With appearances by Paul, Mary and Stella McCartney, Woody Harrelson and Emma Stone, ‘One Day a Week’ highlights the damaging environmental impact of animal agriculture and encourages people to help by eating less meat

Ahead of the UN Climate Change Conference (COP 23) next week, Meat Free Monday has released a short film about a huge contributor to climate change that is often left out of conference discussions – animal agriculture.

“There’s a simple but significant way to help protect the planet and all its inhabitants”, says Paul McCartney to camera. “And it starts with just one day a week. One day without eating animal products can have a huge impact in helping maintain that delicate balance that sustains us all.”

With dire consequences for ourselves and future generations, livestock production results in vast amounts of greenhouse gases being released into the atmosphere. It requires increasingly
unsustainable levels of precious resources including land, water and energy, and is a major contributor towards global environmental degradation and climate change.

The Meat Free Monday campaign has had an incredible response since its launch in 2009, with many of the world’s leading authorities on climate change endorsing meat reduction as an effective
way of fighting global warming.

The campaign’s new film ‘One Day a Week’, largely funded by Bloomberg Philanthropies and produced in collaboration with French film director Yann Arthus-Bertrand’s Hope Production,
amplifies this message using the breathtaking aerial photography with which Arthus-Bertrand has become synonymous.

Narrated by Paul McCartney, and with appearances from Paul, Mary and Stella McCartney, Woody Harrelson and Emma Stone, the film describes how the beauty of the planet only exists through a
delicate balance of climatic conditions – a balance we are dangerously disrupting through our insatiable desire for animal products.

The film uses Paul McCartney’s own music – tracks from his 1997 classical music album Standing Stone, as well as an unreleased song called Botswana.

Meat Free Monday’s aim is to raise awareness and inspire people to make a change in their diets from an easily achievable starting point.

For more information about Meat Free Monday, and to view One Day a Week, please visit

Additional Information

PHOTO: Mary, Paul and Stella McCartney © 2017 MPL Communications Ltd

About the campaign
Launched by Paul, Mary and Stella McCartney in 2009, Meat Free Monday is a not-for-profit campaign which aims to raise awareness of the damaging environmental impact of eating meat, and to encourage people to help slow climate change, conserve precious natural resources and improve their health by having at least one meat free day each week.

About the film

One Day a Week was largely funded by Bloomberg Philanthropies, and produced by Hope Production in collaboration with Meat Free Monday. The film was directed by Baptiste Rouget-Luchaire, whose work includes ‘7 Billion Others’ (a worldwide project by Yann Arthus-Bertrand) and ‘A Thirsty World’, a film about global water issues.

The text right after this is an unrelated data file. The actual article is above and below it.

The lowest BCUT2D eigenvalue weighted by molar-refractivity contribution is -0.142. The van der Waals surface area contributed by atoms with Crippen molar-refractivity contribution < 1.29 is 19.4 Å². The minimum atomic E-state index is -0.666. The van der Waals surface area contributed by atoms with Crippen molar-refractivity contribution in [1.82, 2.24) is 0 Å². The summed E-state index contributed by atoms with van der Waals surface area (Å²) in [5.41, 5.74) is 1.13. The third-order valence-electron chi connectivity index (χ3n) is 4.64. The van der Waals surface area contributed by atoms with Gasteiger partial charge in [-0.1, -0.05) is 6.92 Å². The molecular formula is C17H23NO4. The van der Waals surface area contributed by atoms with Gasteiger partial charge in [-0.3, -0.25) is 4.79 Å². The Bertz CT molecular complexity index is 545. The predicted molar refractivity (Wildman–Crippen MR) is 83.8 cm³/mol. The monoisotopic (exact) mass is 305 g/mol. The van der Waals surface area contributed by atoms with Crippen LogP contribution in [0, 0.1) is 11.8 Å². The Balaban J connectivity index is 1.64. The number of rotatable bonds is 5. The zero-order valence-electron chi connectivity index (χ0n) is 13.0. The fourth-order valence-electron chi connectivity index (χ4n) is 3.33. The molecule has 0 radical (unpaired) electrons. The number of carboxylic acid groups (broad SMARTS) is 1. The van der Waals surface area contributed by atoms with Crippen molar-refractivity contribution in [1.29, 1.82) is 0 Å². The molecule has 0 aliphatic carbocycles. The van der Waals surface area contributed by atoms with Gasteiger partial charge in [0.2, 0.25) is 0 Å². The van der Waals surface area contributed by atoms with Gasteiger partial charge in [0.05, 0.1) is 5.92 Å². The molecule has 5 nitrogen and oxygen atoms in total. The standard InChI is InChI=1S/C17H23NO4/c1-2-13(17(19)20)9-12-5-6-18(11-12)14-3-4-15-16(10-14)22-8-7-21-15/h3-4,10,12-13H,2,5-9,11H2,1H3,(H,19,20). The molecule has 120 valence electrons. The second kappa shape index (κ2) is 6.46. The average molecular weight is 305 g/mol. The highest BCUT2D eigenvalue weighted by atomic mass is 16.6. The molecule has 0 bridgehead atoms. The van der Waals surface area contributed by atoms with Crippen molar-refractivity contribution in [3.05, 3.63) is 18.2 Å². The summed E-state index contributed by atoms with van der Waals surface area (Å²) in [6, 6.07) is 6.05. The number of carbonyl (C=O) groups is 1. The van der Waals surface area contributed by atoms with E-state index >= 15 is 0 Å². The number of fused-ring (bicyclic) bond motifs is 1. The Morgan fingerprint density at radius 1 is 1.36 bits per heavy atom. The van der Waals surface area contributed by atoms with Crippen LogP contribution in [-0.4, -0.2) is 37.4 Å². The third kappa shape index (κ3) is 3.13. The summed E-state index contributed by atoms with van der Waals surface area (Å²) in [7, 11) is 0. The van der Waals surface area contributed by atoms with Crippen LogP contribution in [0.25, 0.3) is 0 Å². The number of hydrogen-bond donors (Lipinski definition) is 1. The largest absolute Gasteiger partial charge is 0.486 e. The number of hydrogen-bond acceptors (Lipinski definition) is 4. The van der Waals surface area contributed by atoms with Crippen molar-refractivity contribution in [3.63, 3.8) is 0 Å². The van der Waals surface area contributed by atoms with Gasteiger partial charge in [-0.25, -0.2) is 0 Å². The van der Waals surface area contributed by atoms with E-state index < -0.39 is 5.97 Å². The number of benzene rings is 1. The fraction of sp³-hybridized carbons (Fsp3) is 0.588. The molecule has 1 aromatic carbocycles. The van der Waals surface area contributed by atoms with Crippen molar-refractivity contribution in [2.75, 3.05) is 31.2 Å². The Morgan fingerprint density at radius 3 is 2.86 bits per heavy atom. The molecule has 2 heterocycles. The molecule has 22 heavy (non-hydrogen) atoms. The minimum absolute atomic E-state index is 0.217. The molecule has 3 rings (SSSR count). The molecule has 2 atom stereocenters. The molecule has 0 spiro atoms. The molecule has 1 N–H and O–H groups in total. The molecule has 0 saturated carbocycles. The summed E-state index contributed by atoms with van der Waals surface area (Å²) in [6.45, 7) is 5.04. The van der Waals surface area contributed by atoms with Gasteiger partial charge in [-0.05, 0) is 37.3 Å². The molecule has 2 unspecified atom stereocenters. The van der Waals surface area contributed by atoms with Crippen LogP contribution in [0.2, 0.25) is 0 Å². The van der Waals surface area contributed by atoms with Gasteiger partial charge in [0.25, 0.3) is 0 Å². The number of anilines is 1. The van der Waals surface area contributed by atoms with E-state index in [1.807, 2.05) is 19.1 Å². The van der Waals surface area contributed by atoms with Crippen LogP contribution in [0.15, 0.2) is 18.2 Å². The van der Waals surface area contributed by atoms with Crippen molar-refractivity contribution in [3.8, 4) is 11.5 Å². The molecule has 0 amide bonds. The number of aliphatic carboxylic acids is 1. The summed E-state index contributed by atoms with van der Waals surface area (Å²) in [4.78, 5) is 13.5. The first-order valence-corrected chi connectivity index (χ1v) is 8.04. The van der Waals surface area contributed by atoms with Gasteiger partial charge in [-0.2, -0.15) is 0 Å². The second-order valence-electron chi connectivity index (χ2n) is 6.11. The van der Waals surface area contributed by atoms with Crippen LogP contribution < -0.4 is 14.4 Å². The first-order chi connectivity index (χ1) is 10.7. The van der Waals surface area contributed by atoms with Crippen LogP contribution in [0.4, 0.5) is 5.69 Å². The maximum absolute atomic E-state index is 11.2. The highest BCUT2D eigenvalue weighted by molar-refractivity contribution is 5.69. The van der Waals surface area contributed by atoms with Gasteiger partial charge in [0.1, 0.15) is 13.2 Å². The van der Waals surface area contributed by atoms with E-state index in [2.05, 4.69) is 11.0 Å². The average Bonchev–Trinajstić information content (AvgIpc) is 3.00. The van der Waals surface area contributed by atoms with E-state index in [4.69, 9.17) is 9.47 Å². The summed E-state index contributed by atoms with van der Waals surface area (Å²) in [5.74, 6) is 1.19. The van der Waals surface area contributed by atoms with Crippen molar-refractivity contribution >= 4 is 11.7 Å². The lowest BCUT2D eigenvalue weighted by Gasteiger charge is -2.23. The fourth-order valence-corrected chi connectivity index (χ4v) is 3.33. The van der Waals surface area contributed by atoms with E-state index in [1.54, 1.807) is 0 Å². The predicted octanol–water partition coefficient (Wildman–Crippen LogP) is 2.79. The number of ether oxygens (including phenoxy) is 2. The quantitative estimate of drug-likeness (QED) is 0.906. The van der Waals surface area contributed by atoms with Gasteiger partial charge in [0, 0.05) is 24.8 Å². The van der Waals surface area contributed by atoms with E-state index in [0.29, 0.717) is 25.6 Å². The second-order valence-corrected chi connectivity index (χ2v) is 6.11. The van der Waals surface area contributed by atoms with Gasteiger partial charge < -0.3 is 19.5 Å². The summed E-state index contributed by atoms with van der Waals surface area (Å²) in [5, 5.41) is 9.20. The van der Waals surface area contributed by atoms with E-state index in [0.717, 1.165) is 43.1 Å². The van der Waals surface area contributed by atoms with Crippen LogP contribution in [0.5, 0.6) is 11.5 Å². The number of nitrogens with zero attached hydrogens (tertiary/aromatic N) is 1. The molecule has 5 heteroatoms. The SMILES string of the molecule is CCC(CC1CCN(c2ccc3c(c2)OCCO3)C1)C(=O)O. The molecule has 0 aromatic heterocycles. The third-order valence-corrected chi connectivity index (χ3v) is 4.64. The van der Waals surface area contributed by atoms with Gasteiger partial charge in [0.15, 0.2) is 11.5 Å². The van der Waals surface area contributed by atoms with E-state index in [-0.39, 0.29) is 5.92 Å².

• Almost a third of all land on Earth is used for livestock production.1
• A third of all cereal crops, and more than 95 per cent of soy, is turned into feed for farmed
• An area of rainforest the size of a hundred football pitches is cut down every hour to create room
for grazing cattle.3
• It can take 2,350 litres of fresh water – that’s about 30 bathtubs! – to produce just one beef
• According to scientists at the United Nations, livestock production is responsible for 14.5 per
cent of all global greenhouse gas emissions.6 Other scientists say the percentage is even
• If present trends continue, over the next 100 years or so there will be a global mass extinction of

For Meat Free Monday, contact:
Suzanne Barnard + 44 7854 115 799;

About Hope Production
Hope Production was born from the meeting between Yann Arthus-Bertrand and Jean-Yves Robin in 2011, and is entirely dedicated to major environmental and humanist issues. For more
information, please visit

About Bloomberg Philanthropies
Bloomberg Philanthropies was created by Mike Bloomberg to encompass all of his charitable giving activities, including his personal giving, corporate giving and the Bloomberg Family
Foundation. The organisation works to ensure better, longer lives for the greatest number of people by focusing on five key areas: the arts, education, the environment, government innovation and
public health. For more information, please visit

1 Steinfeld H et al, Livestock’s Long Shadow: Environmental Issues and Options, Food and Agriculture Organization of the United
Nations, Rome, 2006, p. xxi.
2 Steinfeld H et al, p.12 and p.43.
3 (a) Instituto Nacional de Pesquisas Espaciais, PRODES, 2016, online at (accessed 28
September 2017); (b) Bustamente MMC, et al., Estimating greenhouse gas emissions from cattle raising in Brazil, Climatic Change, 115, 2012, 0pp. 559–577; (c) Laws of the Game 2017/18, The International Football Association Board, 2017, p.34.
4 Ercin AE, Aldaya MM and Hoekstra AY, The water footprint of soy milk and soy burger and equivalent animal products, Ecological
Indicators, 18, 2012, p.400.
5 Waterwise, online at (accessed 28
September 2017).
6 Gerber PJ et al, Tackling climate change through livestock – A global assessment of emissions and mitigation opportunities, Food and Agriculture Organization of the United Nations, Rome, 2013.
7 Goodland R and Anhang J, Livestock and Climate Change: What if the key actors in climate change were pigs, chickens and cows?,
Worldwatch Institute, 2009.
8 Rothman, DH, Thresholds of catastrophe in the Earth system, Science Advances, Vol. 3, No. 9, e1700906, 2017.